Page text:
Regards,

    Joe
     
  10. Arthur S

    Arthur S Cinematographer

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    Armand

    Joe really knows his stuff. I will offer up another suggestion. The Panasonic TH-50PX60U is a terrific 50 inch plasma. I don't know that you can make direct comparisons, however, in the tests by the only non profit organization, the Panny plasma significantly outscored the JVC in HD picture quality, DVD picture quality, regular TV picture quality. Of course, the Panny plasma will cost you $600-$800 more than the JVC, and the JVC is a 56 inch, however, at 5-6 feet, a 50 should still be awesome.

    I am sure this will set Joe on fire, but so be it. I've learned a few things from Joe, so I figure it is all part of my continuing education [​IMG]
     
  11. Joseph DeMartino

    Joseph DeMartino Lead Actor

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    If there is one thing that applies to buying TVs these days it is the phrase "Your mileage may vary." [​IMG]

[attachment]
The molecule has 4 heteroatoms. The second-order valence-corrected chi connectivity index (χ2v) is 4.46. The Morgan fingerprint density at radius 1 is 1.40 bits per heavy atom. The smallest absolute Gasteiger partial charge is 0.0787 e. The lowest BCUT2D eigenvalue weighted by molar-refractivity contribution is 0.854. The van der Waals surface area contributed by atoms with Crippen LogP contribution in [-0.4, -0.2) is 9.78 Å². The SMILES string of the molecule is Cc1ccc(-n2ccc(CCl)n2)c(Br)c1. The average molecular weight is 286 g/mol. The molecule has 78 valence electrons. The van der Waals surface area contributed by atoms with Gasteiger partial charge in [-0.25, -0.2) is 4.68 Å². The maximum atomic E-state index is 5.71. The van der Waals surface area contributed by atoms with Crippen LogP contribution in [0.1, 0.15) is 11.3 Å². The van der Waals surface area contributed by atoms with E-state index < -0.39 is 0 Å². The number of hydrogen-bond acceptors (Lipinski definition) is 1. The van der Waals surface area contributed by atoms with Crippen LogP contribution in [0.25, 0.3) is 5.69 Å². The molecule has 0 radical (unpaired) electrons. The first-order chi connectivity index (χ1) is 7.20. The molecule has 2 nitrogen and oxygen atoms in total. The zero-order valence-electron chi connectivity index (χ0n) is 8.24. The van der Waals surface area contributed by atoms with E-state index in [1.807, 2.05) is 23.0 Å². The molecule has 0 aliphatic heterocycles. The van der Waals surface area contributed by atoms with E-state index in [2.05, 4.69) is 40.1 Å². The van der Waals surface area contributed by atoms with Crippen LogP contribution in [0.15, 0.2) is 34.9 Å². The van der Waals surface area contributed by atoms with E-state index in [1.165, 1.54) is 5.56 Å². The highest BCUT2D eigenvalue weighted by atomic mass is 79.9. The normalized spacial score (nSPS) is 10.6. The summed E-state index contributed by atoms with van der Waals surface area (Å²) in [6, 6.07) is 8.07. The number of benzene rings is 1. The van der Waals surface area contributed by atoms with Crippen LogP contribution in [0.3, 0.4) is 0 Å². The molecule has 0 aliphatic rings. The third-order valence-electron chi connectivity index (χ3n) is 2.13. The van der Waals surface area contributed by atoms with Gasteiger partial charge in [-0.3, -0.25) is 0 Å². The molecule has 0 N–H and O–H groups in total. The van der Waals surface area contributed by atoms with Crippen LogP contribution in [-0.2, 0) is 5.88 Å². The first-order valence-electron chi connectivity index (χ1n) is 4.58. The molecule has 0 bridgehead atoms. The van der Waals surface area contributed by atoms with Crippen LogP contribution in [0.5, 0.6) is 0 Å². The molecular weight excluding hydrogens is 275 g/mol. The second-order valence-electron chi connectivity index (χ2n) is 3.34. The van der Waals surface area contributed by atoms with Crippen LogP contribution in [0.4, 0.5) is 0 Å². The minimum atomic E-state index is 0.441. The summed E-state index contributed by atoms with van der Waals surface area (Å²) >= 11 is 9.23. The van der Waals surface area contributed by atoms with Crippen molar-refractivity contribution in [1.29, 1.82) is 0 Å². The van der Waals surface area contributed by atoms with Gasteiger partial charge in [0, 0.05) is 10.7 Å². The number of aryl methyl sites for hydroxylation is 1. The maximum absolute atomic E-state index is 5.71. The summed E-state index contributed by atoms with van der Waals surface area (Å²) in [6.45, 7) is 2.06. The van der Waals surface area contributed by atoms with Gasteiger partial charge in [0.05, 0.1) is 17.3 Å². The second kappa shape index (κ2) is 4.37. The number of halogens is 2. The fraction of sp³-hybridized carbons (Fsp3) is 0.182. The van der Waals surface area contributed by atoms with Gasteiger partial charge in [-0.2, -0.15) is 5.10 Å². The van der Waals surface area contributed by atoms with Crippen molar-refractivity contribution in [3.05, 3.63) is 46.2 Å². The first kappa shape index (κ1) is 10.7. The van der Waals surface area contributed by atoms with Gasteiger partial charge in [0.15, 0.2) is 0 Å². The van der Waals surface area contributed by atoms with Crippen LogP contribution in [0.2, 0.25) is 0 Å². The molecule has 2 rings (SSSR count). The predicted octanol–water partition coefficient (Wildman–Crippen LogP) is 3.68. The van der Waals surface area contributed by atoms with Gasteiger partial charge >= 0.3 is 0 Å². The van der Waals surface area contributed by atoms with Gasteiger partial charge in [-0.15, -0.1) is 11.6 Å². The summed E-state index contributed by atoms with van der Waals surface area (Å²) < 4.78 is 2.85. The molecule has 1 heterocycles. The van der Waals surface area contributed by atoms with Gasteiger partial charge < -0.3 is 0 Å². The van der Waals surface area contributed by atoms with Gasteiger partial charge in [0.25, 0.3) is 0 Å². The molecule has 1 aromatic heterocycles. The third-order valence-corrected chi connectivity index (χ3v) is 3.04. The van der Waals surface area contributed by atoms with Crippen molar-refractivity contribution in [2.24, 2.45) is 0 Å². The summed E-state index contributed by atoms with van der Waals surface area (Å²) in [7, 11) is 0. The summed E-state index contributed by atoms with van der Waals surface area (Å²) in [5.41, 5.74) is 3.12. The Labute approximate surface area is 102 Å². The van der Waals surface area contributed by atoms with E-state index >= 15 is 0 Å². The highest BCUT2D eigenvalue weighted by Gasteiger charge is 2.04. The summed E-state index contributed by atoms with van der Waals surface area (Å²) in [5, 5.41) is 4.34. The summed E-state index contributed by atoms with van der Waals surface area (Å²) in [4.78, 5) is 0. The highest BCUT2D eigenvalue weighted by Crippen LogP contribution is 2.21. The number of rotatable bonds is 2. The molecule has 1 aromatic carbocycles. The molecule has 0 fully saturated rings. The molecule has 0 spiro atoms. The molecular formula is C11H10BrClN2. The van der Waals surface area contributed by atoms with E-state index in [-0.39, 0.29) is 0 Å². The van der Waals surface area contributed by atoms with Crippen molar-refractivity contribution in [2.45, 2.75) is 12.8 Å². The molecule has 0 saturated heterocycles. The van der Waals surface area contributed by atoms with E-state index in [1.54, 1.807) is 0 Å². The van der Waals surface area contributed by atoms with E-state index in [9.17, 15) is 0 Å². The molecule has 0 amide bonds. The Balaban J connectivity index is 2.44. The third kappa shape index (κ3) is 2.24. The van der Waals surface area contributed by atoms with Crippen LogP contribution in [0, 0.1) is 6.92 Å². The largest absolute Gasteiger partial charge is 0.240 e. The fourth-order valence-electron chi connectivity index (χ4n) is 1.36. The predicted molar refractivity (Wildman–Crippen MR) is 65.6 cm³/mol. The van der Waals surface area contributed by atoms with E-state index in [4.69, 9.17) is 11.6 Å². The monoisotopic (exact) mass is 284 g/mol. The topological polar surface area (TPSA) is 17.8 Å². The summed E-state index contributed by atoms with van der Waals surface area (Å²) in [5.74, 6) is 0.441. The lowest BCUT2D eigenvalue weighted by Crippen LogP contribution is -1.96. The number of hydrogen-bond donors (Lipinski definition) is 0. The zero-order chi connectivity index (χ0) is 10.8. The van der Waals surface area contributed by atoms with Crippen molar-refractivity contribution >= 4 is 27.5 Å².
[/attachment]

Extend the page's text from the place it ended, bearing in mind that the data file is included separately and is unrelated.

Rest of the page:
There is no one "best" technology/brand/style of TV. One size does not fit all.

    All of the current technologies have pros and cons in terms of PQ, cost, available sizes, even color and styling. And they vary in how well they handle different source material (DVD, hi-def DVD, SD, HD, OTA, cable satellite, computer, game console) and even programming (sports, movies, regular TV, hi-def TV.) Just as there is no one "right" choice for everyone, it is hard to cal anyone's selection "wrong", because it might be just right for them and how they watch TV.